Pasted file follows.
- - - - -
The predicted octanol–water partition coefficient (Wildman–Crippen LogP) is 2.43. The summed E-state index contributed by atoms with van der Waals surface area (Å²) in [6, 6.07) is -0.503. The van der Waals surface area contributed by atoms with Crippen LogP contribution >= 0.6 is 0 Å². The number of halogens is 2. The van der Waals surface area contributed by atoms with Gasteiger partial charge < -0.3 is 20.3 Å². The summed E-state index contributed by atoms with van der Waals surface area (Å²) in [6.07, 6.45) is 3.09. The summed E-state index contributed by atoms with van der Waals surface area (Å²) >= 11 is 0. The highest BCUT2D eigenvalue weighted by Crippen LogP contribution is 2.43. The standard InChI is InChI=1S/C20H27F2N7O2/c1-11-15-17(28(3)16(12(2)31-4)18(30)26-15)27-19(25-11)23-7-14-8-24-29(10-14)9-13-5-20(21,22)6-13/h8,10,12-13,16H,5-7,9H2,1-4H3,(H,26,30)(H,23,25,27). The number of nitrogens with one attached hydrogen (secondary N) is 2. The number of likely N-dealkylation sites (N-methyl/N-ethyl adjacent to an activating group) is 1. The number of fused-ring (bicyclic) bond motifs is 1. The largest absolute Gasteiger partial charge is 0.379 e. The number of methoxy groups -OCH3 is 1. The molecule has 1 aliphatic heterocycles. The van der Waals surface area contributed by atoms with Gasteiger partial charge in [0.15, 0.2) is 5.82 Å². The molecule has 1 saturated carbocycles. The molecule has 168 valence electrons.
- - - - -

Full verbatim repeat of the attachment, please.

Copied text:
The predicted octanol–water partition coefficient (Wildman–Crippen LogP) is 2.43. The summed E-state index contributed by atoms with van der Waals surface area (Å²) in [6, 6.07) is -0.503. The van der Waals surface area contributed by atoms with Crippen LogP contribution >= 0.6 is 0 Å². The number of halogens is 2. The van der Waals surface area contributed by atoms with Gasteiger partial charge < -0.3 is 20.3 Å². The summed E-state index contributed by atoms with van der Waals surface area (Å²) in [6.07, 6.45) is 3.09. The summed E-state index contributed by atoms with van der Waals surface area (Å²) >= 11 is 0. The highest BCUT2D eigenvalue weighted by Crippen LogP contribution is 2.43. The standard InChI is InChI=1S/C20H27F2N7O2/c1-11-15-17(28(3)16(12(2)31-4)18(30)26-15)27-19(25-11)23-7-14-8-24-29(10-14)9-13-5-20(21,22)6-13/h8,10,12-13,16H,5-7,9H2,1-4H3,(H,26,30)(H,23,25,27). The number of nitrogens with one attached hydrogen (secondary N) is 2. The number of likely N-dealkylation sites (N-methyl/N-ethyl adjacent to an activating group) is 1. The number of fused-ring (bicyclic) bond motifs is 1. The largest absolute Gasteiger partial charge is 0.379 e. The number of methoxy groups -OCH3 is 1. The molecule has 1 aliphatic heterocycles. The van der Waals surface area contributed by atoms with Gasteiger partial charge in [0.15, 0.2) is 5.82 Å². The molecule has 1 saturated carbocycles. The molecule has 168 valence electrons.